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In order to begin a successful SKU rationalization, a retailer must first collect and analyze product sales data, making sure to look at the profitability of each product, says Scott Gamble, partner at the Beachwood, Ohio-based innovation consulting firm Kalypso. Once data is collected and product profitability is determined, products can be separated into low, medium and high priorities.
Low priority items are products that are doing well and in no need of being replaced. Medium priority items are products that are not outstanding performers financially and so are worth keeping an eye on in the future. Obvious cuts are products that have not sold for a number of months and are taking up shelf space that could be used for other items, he explains.
After determining which SKUs to cut, a plan then can be devised to weed out the problem products and replace them with new ones.
The process of weeding out products must be specific to each store when considering problem products, explains Craig Espelien, former vice president of business development with the Plano, Texas-based sales and marketing services firm Crossmark.
Retailers should know which SKU’s generate 85 percent of their sales and eliminate all others that do not offer a true differentiation from the top sellers, he contends. This will force all non-store brand SKUs to pass a minimum movement criteria or be selected for dismissal.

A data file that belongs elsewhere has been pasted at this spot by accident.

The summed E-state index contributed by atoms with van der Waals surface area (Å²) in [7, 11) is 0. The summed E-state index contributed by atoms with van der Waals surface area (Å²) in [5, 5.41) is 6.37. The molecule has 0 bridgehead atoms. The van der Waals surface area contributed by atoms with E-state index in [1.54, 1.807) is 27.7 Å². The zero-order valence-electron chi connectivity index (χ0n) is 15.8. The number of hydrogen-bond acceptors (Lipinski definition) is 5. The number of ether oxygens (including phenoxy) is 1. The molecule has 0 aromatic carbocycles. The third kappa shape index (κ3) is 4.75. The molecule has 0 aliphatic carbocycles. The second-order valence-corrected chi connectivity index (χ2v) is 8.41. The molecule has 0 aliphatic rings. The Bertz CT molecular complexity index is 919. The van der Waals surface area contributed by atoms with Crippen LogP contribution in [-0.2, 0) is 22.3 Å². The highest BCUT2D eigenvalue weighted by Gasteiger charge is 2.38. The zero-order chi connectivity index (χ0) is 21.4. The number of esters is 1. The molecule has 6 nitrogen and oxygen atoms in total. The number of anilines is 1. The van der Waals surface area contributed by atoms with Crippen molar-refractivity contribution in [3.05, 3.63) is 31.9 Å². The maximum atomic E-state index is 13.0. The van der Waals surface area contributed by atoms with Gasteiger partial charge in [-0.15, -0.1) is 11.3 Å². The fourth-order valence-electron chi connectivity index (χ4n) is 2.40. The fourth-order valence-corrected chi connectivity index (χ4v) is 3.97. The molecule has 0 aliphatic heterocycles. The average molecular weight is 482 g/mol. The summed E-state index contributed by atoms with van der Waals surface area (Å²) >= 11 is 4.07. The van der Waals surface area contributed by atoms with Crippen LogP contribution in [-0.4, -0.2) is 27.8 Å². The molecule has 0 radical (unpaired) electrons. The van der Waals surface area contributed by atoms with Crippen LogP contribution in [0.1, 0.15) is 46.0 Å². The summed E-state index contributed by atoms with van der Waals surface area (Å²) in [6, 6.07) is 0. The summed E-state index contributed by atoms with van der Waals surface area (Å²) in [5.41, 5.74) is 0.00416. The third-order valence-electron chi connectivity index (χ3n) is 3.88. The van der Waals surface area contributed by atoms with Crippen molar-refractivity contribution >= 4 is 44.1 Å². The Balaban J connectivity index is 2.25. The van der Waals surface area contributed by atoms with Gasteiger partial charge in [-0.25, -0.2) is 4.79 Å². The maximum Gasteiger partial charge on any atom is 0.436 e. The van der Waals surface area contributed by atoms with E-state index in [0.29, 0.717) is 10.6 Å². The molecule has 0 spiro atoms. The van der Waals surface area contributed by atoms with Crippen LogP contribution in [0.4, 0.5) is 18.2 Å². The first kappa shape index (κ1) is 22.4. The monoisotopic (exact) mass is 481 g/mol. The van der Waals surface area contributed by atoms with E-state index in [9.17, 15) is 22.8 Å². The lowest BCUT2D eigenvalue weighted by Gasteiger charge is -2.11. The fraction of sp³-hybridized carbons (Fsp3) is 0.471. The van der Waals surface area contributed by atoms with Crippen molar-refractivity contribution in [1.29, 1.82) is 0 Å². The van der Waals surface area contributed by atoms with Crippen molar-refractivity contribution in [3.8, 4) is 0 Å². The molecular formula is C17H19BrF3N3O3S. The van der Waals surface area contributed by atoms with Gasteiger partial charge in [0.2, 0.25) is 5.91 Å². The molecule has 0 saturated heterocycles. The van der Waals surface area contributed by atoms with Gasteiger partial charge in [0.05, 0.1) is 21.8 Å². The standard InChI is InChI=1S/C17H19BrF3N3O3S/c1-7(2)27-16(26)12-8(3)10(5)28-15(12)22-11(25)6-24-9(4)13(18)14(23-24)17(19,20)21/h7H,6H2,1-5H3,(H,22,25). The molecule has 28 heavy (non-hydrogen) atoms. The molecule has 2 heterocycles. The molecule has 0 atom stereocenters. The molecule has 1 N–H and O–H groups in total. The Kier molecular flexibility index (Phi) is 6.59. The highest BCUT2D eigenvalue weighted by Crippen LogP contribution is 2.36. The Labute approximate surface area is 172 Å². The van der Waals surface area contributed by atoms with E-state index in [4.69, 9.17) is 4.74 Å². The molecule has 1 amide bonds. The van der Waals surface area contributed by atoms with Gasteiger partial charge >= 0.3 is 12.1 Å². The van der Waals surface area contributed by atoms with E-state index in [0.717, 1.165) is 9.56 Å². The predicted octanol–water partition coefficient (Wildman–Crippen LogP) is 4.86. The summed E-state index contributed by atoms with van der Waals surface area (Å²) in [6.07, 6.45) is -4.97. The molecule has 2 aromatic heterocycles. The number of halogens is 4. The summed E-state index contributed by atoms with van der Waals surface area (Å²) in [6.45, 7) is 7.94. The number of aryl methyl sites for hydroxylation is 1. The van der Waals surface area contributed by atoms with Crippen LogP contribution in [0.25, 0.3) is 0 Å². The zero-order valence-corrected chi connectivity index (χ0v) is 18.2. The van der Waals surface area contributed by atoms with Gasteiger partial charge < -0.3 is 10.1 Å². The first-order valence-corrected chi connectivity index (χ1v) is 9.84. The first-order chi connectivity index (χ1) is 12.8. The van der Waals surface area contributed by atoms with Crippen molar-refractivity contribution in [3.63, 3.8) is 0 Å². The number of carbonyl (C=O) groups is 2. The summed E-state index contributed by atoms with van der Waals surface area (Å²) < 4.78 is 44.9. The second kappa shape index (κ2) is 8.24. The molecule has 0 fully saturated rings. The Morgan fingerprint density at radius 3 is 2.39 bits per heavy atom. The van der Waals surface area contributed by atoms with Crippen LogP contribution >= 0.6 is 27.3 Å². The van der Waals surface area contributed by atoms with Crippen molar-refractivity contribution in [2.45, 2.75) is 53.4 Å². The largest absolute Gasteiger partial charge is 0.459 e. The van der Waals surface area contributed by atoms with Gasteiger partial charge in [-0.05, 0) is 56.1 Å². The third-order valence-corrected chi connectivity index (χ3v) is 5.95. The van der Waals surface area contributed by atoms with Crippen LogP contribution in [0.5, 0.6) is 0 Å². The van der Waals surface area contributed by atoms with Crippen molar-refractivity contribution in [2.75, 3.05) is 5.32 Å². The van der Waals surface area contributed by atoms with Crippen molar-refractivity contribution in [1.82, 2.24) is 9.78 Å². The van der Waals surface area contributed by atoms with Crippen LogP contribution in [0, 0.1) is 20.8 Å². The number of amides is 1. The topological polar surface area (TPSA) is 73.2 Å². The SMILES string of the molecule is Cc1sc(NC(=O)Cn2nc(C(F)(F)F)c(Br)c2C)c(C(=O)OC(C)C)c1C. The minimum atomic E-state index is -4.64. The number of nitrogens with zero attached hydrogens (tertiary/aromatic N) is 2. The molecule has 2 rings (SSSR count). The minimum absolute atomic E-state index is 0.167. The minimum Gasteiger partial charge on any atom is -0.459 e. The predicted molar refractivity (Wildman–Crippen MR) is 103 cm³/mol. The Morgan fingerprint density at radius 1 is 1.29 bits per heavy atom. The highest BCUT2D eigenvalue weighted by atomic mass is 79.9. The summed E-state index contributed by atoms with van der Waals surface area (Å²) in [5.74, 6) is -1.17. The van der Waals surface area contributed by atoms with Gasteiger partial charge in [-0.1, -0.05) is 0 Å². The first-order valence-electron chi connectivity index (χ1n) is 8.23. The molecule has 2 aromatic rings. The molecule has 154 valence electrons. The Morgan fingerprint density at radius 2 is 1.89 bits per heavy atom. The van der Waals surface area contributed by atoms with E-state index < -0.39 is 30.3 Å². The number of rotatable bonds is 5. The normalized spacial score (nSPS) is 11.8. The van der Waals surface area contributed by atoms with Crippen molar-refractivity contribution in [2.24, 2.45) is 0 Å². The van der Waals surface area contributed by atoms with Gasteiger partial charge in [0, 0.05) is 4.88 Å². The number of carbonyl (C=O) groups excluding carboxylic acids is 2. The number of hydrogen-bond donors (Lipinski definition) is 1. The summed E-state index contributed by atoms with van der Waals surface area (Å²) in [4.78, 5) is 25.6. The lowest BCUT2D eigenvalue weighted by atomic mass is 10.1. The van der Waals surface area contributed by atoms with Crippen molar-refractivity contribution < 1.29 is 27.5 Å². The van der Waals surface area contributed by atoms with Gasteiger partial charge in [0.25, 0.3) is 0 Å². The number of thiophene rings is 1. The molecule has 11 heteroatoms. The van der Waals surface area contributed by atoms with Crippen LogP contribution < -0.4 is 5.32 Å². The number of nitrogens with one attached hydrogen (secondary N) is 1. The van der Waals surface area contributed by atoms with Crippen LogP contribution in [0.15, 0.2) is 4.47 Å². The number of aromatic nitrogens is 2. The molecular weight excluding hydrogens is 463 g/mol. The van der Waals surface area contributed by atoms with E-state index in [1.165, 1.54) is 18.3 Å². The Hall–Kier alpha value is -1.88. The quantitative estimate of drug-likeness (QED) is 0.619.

While the process of SKU rationalization is not new, it is still not an exact science. One of the highest profile instances of SKU rationalizations in recent years came from Bentonville, Ark.-based retailer Walmart last year. The company’s creation of Project Impact, meant to clean up the shopping environment, resulted in a significant dip in sales.
“Walmart had the right idea,” says Espelien “but the wrong focus in executing the project. The company has since added back almost all of the SKU’s they cut and then added even more SKUs on top of that.” Two main factors led to the downfall of the project, he explains:
• The company did not properly analyze consumer purchasing behavior. This includes looking at a product’s true value by examining sales when it’s regularly priced and not on promotion.
• The company cut entire brands rather than removing specific items that were not selling in the brand’s portfolio.
Knowing which brands are important to your customers is essential.
Although the rationalization process is often overseen by the chief financial officer (CFO) of the company, many times “the responsibility exists at two levels and may be split across multiple roles. First, SKU rationalization is driven by the choice of which items to buy - a decision largely in the hands of the buyer. Second, SKU rationalization is determined by the ranging of those items to particular stores - this may be a category planner,” states Gamble.
Given that the process involves taking out a product permanently and possibly replacing it with a new one, the executive in charge must be familiar with not only the financial implications of a product but how it will effect the brand portfolio management of the store.
Knowing the right time to start the process also is vital. Since rationalization can involve all products on a retailer’s supply chain, it is more effective to do the procedure with longer-living merchandise in order to accurately track an item’s progress and make reasonable adjustments.
Whether you are a process owner or a CFO in charge of SKU rationalization, the store and all the products within are your team. Each product must play its part in the success of the store. While all will vie for attention, claiming to be the best, it is the numbers and analytics that must determine the future of the product in your store.